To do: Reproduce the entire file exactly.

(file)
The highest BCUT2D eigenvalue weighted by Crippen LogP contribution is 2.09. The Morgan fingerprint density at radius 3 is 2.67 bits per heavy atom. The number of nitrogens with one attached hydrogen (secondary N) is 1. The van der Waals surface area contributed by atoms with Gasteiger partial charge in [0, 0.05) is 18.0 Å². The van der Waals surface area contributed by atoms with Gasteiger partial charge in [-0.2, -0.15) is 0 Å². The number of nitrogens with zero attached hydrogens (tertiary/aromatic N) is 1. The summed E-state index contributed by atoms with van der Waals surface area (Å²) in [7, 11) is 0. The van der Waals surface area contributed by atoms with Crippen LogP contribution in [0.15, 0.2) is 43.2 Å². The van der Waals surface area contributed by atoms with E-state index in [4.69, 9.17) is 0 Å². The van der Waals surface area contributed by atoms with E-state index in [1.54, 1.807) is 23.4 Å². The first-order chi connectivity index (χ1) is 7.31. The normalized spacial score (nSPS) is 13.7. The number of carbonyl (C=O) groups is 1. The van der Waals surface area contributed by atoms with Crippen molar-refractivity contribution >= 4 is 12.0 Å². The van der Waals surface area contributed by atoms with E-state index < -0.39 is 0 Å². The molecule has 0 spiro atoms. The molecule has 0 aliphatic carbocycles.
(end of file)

The highest BCUT2D eigenvalue weighted by Crippen LogP contribution is 2.09. The Morgan fingerprint density at radius 3 is 2.67 bits per heavy atom. The number of nitrogens with one attached hydrogen (secondary N) is 1. The van der Waals surface area contributed by atoms with Gasteiger partial charge in [0, 0.05) is 18.0 Å². The van der Waals surface area contributed by atoms with Gasteiger partial charge in [-0.2, -0.15) is 0 Å². The number of nitrogens with zero attached hydrogens (tertiary/aromatic N) is 1. The summed E-state index contributed by atoms with van der Waals surface area (Å²) in [7, 11) is 0. The van der Waals surface area contributed by atoms with Crippen LogP contribution in [0.15, 0.2) is 43.2 Å². The van der Waals surface area contributed by atoms with E-state index in [4.69, 9.17) is 0 Å². The van der Waals surface area contributed by atoms with E-state index in [1.54, 1.807) is 23.4 Å². The first-order chi connectivity index (χ1) is 7.31. The normalized spacial score (nSPS) is 13.7. The number of carbonyl (C=O) groups is 1. The van der Waals surface area contributed by atoms with Crippen molar-refractivity contribution >= 4 is 12.0 Å². The van der Waals surface area contributed by atoms with E-state index < -0.39 is 0 Å². The molecule has 0 spiro atoms. The molecule has 0 aliphatic carbocycles.